Monday, 30 January 2012

Saving the Hester affair

Well, Mr Hester, you clearly didn't read my post before announcing you had decided not to accept your bonus after all. I'm sure Mr Cameron has phoned you to say thank you. Of course, it hasn't got the hacks off your back - who conveniently forget that you've turned an annual £24.1 billion loss round in four years so that the bank is now making a profit. I don't reckon it's your fault that the world economy has continued to slide into recession - which, I assume, is why the markets remain a tad depressed. Things like the euro crisis and recession in the States can't be laid entirely at your door.

So I wouldn't blame you, if you picked up your substantial bonus from last year (more than four times this one!) and offered your considerable financial talents elsewhere. I'm sure there are some banks out there who'd love to use you. I get the feeling that you're not quite ready to enjoy your arboretum and twiddle your thumbs. It would be a shame if you did either.

Or here's another suggestion. How about taking an unpaid sabbatical and producing a rationale for incentives that even the grubby Quintus Slides of this world could understand? They, after all, are the public's source of wisdom on such matters. I think you could afford it. Should RBS look like going pear-shaped while you were working on it, you could always step back in and steady the ship. Hopefully the team is good enough to carry on with the progress you've made so far. While you were about it, how about George Osborne, or even David himself, commissioning you to devise a bonus-scheme for the city big bosses which is transparent and fair? I reckon, coming from you, they might listen, and something good come from this tangled mess of envy and inequality.

With best wishes.

Sunday, 29 January 2012

Tankers and bankers

Give the - I was going to say, the poor man, but that wouldn't exactly be accurate - the rich man a break. A few years ago, my late aunt bequeathed to me some Royal Bank of Scotland shares, which was very kind, not least because they were worth quite a bit. Sadly, I didn't cash them in, and now, as everyone knows, they're practically worthless, thanks to the good offices of the benighted and knighted Fred Goodwin. They're worth about a twentieth of what they used to be, which is a massive fall by any count. Now I'm not too fussed about my personal wealth, to be honest. We have enough to get by and to enjoy life. For example, we've have just booked to see Dreamboats and Petticoats when it comes to Oxford in the summer, including the wise-in-hindsight line: 'It's no good living beyond your means. If everyone did that, the whole country would go bankrupt.'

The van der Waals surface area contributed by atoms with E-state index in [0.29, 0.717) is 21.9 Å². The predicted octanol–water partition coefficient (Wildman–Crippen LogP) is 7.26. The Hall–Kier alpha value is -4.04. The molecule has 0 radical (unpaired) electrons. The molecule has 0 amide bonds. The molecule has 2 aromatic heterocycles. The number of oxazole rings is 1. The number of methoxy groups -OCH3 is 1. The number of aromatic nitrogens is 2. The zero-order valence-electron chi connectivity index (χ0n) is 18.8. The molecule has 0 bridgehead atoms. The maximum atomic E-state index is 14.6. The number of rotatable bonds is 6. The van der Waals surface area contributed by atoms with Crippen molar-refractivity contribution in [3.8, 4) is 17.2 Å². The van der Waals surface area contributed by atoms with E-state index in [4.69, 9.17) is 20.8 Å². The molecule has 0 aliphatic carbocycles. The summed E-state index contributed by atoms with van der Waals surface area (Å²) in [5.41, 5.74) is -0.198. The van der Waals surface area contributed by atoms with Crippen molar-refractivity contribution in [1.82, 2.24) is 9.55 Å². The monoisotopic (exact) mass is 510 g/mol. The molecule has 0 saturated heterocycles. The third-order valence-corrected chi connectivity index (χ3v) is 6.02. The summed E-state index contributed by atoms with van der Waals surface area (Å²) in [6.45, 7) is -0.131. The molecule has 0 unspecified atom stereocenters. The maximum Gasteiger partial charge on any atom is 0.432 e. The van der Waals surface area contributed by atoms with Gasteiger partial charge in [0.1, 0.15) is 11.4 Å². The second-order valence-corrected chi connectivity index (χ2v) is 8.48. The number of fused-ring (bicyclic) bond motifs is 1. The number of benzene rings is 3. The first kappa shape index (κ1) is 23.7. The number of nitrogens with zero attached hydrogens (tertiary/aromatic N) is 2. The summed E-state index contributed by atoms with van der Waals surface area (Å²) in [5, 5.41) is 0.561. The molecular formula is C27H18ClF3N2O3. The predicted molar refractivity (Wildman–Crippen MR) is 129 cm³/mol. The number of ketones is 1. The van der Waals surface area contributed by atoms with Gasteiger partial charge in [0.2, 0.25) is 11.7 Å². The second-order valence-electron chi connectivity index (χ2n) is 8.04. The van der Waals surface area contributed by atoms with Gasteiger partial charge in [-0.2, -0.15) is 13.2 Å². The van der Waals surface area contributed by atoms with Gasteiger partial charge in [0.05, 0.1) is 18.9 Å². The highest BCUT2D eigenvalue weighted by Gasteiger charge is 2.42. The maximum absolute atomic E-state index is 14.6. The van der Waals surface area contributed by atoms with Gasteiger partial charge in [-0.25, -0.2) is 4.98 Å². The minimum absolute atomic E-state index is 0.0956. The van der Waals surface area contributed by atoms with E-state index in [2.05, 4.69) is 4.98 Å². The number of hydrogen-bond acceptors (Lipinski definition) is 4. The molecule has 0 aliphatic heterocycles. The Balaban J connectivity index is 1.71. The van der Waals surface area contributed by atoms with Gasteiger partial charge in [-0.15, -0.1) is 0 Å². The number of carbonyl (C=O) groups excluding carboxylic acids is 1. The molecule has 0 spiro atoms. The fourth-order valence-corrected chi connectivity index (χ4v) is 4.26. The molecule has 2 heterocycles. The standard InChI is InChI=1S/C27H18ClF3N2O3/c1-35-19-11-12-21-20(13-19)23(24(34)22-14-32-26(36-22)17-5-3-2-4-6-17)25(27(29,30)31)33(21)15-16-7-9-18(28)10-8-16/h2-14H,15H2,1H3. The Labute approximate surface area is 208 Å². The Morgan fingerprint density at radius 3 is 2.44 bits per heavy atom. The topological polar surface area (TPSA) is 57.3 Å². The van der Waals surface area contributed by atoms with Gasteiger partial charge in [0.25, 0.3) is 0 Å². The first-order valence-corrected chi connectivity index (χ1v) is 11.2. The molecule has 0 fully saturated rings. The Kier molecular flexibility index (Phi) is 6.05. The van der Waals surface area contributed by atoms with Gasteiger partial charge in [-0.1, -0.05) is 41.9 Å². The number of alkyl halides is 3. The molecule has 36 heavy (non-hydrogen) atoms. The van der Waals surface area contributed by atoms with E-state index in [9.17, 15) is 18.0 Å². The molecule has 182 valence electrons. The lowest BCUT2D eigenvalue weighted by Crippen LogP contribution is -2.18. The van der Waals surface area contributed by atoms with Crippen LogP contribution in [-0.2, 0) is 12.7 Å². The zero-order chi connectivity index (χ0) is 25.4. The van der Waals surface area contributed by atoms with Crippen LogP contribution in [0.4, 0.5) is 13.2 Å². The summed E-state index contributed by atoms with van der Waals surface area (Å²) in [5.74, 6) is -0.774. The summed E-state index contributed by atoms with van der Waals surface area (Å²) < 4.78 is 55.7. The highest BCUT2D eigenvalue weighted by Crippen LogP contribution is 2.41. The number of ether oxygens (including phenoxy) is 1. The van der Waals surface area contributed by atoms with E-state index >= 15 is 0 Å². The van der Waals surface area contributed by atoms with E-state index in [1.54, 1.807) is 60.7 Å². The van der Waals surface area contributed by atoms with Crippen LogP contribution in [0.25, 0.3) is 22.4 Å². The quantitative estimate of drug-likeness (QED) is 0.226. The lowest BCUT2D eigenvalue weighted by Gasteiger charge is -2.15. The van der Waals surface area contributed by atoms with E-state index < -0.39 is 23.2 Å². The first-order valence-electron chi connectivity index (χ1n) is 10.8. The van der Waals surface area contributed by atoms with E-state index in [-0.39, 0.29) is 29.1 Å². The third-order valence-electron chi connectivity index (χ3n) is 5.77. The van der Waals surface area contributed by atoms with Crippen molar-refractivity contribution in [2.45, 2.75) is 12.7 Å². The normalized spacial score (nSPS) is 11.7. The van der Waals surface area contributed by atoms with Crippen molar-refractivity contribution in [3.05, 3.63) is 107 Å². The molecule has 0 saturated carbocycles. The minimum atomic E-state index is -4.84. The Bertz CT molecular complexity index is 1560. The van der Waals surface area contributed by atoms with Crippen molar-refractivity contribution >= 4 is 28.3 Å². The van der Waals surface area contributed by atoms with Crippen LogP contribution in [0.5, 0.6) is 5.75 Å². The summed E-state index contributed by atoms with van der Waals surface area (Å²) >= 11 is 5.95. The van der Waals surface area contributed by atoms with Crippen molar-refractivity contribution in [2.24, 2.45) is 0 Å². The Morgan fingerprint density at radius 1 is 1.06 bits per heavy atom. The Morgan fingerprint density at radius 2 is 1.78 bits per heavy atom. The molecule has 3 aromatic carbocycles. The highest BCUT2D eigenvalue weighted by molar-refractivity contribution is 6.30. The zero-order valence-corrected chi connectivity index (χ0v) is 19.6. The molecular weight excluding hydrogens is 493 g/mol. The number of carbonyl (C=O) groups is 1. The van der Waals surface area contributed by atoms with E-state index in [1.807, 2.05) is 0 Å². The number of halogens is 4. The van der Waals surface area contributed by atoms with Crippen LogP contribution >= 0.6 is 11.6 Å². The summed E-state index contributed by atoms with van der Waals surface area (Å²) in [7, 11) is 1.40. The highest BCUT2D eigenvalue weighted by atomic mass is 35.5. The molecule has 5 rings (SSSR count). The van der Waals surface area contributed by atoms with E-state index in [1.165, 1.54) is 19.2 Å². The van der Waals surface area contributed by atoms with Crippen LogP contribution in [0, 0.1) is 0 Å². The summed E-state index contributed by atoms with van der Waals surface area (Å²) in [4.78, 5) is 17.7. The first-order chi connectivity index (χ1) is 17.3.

Dreamboats and Petticoats © The Guardian 

Of course, that's what Northern Rock and RBS did massively, and at the time it seemed impossible not to bail them out - hence the government owning a whopping 84% majority shareholding of newly created RBS shares. I'm not complaining, as my shares were a gift in the first place, but I have been interested in their fate ever since. RBS was clearly built on foundations of endebted sand (like of course many Western economies, including our own). Sir Fred Goodwin was hoofed out and in 2008 Stephen Hester was shoe-horned in to rescue the company.

I am not happy with the huge disparity of wealth existing in our country in a time of economic austerity. I don't like the £millions salaries and bonuses that executives award to themselves and each other. In my view there is no justification for them. No one needs such vast sums year after year, and frankly I don't buy the talent-drain argument. But I actually can see some logic in offering Mr Hester a £2000 cash plus almost a million in shares package, if, as he seems to be doing, he steers the loss-making RBS tanker off the rocks and turns it around. What more effective incentive could there be for a banker than to see the value of his shares rise as the company enters profitability? In the meantime, we, the taxpayers, would have the prospect of eventually recovering the £85 billion we sank into the out-of-control vessel four years ago - or even making a profit.... That could, given the political will, be useful in reviving the economy and creating jobs for our young people.

Of course, £85,000,000,000 is not a bottomless pot in national terms, but it's not peanuts. Unless Mr Hester and co succeed in turning round the company, it'll be more like a bottomless pit. I sometimes wish populist politicians, like Mr Miliband, would ignore the tabloid pack and pause to think what the cost of failure at RBS before taking pot-shots at the messenger his government appointed.

Meanwhile, in order to be even-handed, I scarcely believed when Jane told me that the cost of the opening and closing parties of the Olympics and Paralympics had jumped from £40 million to £80 million, and the budget for security had also doubled to £553 million. Maybe the security is necessary. Maybe we have intelligence of a major Al-Quaida threat. The minister, Hugh Robertson, blamed the Arab Spring, which his leader supported to the tune of £950 million in Libya. It seems to have increased insecurity here.

But the opening? Apparently we're going to have the biggest bell in Europe cast - er? Why? "Ask not for whom the bell tolls," perhaps. So we can ring the death  knell for the British economy? We're going to call the ceremony, 'The Isles of Wonders', to celebrate both Shakespeare (The bell is to be inscribed with Caliban's description of the island in The Tempest, "Be not afeard, the isle is full of noises".) and the National Health Service... The Tempest's island is of course not part of Great Britain. I was mildly amused to see an academic article beginning, "The evidence is overwhelming that Shakespeare not only set The Tempest on a Caribbean island,..." - Jamaica, possibly, home of Usain Bolt and tipped by Asafa Powell to make a clean sweep of the men's 100 metres? Even were the bard thinking of England, the end of the play is not exactly encouraging, as it leaves Caliban and his two drunken companions in charge of the island, and we're left to speculate what sort of government they'll end up being - while the rest return to the civilization of Italy!